Printer Friendly

Basters have their fun day.

For the second year in a row, the Rehoboth community celebrated Baster Day last week.

"Following the success of last year's event we decided to make Baster Day an annual event always planned for the first Saturday of December", says event organizer, Patrick Jankowski.

Opened by the community's traditional leader, Kaptein John McNab, just short of 40 families who are engaged in the home-craft sector of the town's local economy, put there products on sale.

Vendors were not required to pay a fee but they were asked to make a donation. The funds help support Rehoboth charities and community organizations. Some of the home-crafters sold Baster delicacies such as traditional ginger beer, pumpkin fritters, roosterbrood, skaap pot and jam tarts knows locally as Hertzoggies, whilst others showcased hand-made jewellery, traditional garments, ornaments and riempie stools.

In addition to the food and crafts on sale, pony rides, a jumping castle and a water slide provided entertainment for the kids.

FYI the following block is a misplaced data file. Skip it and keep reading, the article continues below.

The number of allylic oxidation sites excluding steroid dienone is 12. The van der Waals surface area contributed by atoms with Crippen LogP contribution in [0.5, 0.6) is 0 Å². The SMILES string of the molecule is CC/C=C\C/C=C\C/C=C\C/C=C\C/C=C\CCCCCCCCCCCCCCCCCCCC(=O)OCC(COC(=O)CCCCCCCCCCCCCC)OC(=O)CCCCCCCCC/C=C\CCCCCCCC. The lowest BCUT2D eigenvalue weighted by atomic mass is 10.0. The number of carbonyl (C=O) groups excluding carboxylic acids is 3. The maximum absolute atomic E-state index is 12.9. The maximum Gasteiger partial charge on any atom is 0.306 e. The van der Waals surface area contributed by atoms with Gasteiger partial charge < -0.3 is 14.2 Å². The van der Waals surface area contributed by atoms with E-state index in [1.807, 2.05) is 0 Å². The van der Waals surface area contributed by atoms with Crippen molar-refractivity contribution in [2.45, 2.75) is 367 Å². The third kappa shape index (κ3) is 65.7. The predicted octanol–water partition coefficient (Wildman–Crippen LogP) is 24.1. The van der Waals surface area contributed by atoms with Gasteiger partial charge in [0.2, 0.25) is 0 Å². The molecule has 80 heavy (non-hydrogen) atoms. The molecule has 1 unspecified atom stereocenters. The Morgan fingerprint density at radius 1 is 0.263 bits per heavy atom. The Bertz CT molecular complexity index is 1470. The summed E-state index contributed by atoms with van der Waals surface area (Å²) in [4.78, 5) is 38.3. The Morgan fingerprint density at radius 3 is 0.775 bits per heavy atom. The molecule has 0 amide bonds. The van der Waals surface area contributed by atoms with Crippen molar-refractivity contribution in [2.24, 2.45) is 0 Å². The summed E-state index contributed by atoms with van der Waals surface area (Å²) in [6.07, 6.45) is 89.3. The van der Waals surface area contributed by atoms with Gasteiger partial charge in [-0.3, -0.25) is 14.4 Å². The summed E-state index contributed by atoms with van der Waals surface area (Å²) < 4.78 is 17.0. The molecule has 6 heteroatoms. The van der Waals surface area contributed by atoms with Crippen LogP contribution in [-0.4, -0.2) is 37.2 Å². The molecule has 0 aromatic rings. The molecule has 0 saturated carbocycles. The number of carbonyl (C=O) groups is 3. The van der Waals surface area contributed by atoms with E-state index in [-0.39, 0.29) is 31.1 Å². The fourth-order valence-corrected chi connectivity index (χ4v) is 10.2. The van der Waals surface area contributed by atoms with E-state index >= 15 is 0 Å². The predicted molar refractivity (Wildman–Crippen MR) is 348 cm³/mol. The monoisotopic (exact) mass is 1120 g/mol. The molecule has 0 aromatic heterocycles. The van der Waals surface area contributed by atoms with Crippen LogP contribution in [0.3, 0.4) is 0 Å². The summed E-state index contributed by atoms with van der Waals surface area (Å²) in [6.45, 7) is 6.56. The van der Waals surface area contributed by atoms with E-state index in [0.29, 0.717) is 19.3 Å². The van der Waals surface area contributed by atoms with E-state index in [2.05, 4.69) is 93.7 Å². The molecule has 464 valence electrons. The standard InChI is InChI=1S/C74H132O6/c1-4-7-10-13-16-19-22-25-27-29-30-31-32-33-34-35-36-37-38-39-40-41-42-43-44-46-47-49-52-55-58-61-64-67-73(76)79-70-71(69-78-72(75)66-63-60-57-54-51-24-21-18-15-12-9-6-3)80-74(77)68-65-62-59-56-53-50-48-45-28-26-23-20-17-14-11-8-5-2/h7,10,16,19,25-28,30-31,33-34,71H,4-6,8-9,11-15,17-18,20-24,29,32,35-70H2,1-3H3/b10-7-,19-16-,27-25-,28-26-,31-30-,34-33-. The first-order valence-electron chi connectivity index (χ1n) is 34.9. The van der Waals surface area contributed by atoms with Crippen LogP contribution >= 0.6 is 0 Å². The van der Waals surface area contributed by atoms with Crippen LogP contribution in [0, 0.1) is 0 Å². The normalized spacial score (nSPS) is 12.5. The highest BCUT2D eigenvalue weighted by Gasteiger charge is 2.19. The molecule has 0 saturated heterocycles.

Jankowski and his band of helpers were kept busy from early morning until midnight. Throughout the day they arranged games for the kids. The older folks too had fun with a dance held in the evening where langarm music proved a hit with young and old alike.


Sporting a Proudly Baster T-shirt, Jankowski says the event serves three purposes. "Firstly it provides a forum for crafters to generate income and secondly an opportunity for early Christmas shopping. More importantly it draws together Basters from Rehoboth and further afield, in a spirit of oneness that fosters community service, sharing with others and caring for the underprivileged, whilst having fun."
COPYRIGHT 2012 The Namibia Economist
No portion of this article can be reproduced without the express written permission from the copyright holder.
Copyright 2012 Gale, Cengage Learning. All rights reserved.

Article Details
Printer friendly Cite/link Email Feedback
Publication:Namibia Economist (Windhoek, Namibia)
Date:Dec 7, 2012
Previous Article:Industrialisation for Oranjemund.
Next Article:Perhaps a happy Christmas.

Terms of use | Privacy policy | Copyright © 2019 Farlex, Inc. | Feedback | For webmasters